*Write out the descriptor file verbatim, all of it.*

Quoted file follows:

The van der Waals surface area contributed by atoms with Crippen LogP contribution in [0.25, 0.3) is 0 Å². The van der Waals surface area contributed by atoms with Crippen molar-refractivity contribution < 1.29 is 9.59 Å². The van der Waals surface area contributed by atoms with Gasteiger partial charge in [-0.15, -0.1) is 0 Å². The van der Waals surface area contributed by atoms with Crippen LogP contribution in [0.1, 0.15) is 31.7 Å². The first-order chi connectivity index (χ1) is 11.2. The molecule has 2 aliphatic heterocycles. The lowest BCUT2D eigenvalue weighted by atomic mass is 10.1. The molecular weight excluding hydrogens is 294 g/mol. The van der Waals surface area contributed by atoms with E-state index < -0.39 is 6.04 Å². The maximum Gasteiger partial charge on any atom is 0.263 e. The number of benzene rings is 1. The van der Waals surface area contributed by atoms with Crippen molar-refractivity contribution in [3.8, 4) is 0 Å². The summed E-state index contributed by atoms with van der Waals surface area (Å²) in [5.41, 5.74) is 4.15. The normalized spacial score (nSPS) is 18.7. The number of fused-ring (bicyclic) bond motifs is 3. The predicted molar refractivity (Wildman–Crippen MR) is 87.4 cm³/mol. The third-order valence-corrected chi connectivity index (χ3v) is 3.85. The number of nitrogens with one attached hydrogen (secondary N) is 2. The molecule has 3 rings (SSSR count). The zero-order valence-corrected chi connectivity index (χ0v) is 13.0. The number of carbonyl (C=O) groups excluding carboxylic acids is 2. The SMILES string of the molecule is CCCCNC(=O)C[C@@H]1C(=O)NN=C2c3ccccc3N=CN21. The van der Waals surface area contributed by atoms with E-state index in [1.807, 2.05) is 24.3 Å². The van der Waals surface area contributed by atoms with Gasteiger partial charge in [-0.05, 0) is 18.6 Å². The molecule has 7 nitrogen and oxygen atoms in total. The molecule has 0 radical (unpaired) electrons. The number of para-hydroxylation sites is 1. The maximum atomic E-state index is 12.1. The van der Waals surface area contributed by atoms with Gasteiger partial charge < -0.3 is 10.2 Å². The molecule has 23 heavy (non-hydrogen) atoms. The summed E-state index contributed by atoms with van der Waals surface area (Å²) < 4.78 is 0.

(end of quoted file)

The van der Waals surface area contributed by atoms with Crippen LogP contribution in [0.25, 0.3) is 0 Å². The van der Waals surface area contributed by atoms with Crippen molar-refractivity contribution < 1.29 is 9.59 Å². The van der Waals surface area contributed by atoms with Gasteiger partial charge in [-0.15, -0.1) is 0 Å². The van der Waals surface area contributed by atoms with Crippen LogP contribution in [0.1, 0.15) is 31.7 Å². The first-order chi connectivity index (χ1) is 11.2. The molecule has 2 aliphatic heterocycles. The lowest BCUT2D eigenvalue weighted by atomic mass is 10.1. The molecular weight excluding hydrogens is 294 g/mol. The van der Waals surface area contributed by atoms with E-state index < -0.39 is 6.04 Å². The maximum Gasteiger partial charge on any atom is 0.263 e. The number of benzene rings is 1. The van der Waals surface area contributed by atoms with Crippen molar-refractivity contribution in [3.8, 4) is 0 Å². The summed E-state index contributed by atoms with van der Waals surface area (Å²) in [5.41, 5.74) is 4.15. The normalized spacial score (nSPS) is 18.7. The number of fused-ring (bicyclic) bond motifs is 3. The predicted molar refractivity (Wildman–Crippen MR) is 87.4 cm³/mol. The third-order valence-corrected chi connectivity index (χ3v) is 3.85. The number of nitrogens with one attached hydrogen (secondary N) is 2. The molecule has 3 rings (SSSR count). The zero-order valence-corrected chi connectivity index (χ0v) is 13.0. The number of carbonyl (C=O) groups excluding carboxylic acids is 2. The SMILES string of the molecule is CCCCNC(=O)C[C@@H]1C(=O)NN=C2c3ccccc3N=CN21. The van der Waals surface area contributed by atoms with E-state index in [1.807, 2.05) is 24.3 Å². The van der Waals surface area contributed by atoms with Gasteiger partial charge in [-0.05, 0) is 18.6 Å². The molecule has 7 nitrogen and oxygen atoms in total. The molecule has 0 radical (unpaired) electrons. The number of para-hydroxylation sites is 1. The maximum atomic E-state index is 12.1. The van der Waals surface area contributed by atoms with Gasteiger partial charge < -0.3 is 10.2 Å². The molecule has 23 heavy (non-hydrogen) atoms. The summed E-state index contributed by atoms with van der Waals surface area (Å²) < 4.78 is 0.